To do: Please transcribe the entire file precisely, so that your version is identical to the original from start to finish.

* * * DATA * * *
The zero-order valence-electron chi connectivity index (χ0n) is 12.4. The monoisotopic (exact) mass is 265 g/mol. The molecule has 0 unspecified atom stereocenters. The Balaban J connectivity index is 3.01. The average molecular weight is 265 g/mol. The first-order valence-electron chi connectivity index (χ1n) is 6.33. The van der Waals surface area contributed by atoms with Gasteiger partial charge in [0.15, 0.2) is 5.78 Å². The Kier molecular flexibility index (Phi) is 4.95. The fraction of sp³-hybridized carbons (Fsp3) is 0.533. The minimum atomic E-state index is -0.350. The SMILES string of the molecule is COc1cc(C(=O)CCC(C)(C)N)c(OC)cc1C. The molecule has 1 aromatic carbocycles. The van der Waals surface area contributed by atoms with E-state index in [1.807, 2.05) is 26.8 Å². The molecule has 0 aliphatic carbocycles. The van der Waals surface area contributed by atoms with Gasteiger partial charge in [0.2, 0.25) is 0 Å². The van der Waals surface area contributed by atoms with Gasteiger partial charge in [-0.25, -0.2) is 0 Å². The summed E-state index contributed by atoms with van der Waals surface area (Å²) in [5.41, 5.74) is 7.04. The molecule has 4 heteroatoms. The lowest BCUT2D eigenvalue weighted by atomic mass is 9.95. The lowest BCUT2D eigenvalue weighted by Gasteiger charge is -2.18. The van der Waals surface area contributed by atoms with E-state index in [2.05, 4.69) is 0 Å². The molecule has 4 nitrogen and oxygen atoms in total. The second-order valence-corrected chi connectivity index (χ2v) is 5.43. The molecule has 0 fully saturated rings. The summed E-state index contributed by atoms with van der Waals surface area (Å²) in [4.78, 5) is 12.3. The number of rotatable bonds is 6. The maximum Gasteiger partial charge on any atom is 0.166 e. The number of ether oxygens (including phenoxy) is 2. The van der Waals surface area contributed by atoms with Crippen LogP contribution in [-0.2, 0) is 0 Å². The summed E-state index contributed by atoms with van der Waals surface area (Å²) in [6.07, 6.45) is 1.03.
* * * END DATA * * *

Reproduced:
The zero-order valence-electron chi connectivity index (χ0n) is 12.4. The monoisotopic (exact) mass is 265 g/mol. The molecule has 0 unspecified atom stereocenters. The Balaban J connectivity index is 3.01. The average molecular weight is 265 g/mol. The first-order valence-electron chi connectivity index (χ1n) is 6.33. The van der Waals surface area contributed by atoms with Gasteiger partial charge in [0.15, 0.2) is 5.78 Å². The Kier molecular flexibility index (Phi) is 4.95. The fraction of sp³-hybridized carbons (Fsp3) is 0.533. The minimum atomic E-state index is -0.350. The SMILES string of the molecule is COc1cc(C(=O)CCC(C)(C)N)c(OC)cc1C. The molecule has 1 aromatic carbocycles. The van der Waals surface area contributed by atoms with E-state index in [1.807, 2.05) is 26.8 Å². The molecule has 0 aliphatic carbocycles. The van der Waals surface area contributed by atoms with Gasteiger partial charge in [0.2, 0.25) is 0 Å². The van der Waals surface area contributed by atoms with Gasteiger partial charge in [-0.25, -0.2) is 0 Å². The summed E-state index contributed by atoms with van der Waals surface area (Å²) in [5.41, 5.74) is 7.04. The molecule has 4 heteroatoms. The lowest BCUT2D eigenvalue weighted by atomic mass is 9.95. The lowest BCUT2D eigenvalue weighted by Gasteiger charge is -2.18. The van der Waals surface area contributed by atoms with E-state index in [2.05, 4.69) is 0 Å². The molecule has 4 nitrogen and oxygen atoms in total. The second-order valence-corrected chi connectivity index (χ2v) is 5.43. The molecule has 0 fully saturated rings. The summed E-state index contributed by atoms with van der Waals surface area (Å²) in [4.78, 5) is 12.3. The number of rotatable bonds is 6. The maximum Gasteiger partial charge on any atom is 0.166 e. The number of ether oxygens (including phenoxy) is 2. The van der Waals surface area contributed by atoms with Crippen LogP contribution in [-0.2, 0) is 0 Å². The summed E-state index contributed by atoms with van der Waals surface area (Å²) in [6.07, 6.45) is 1.03.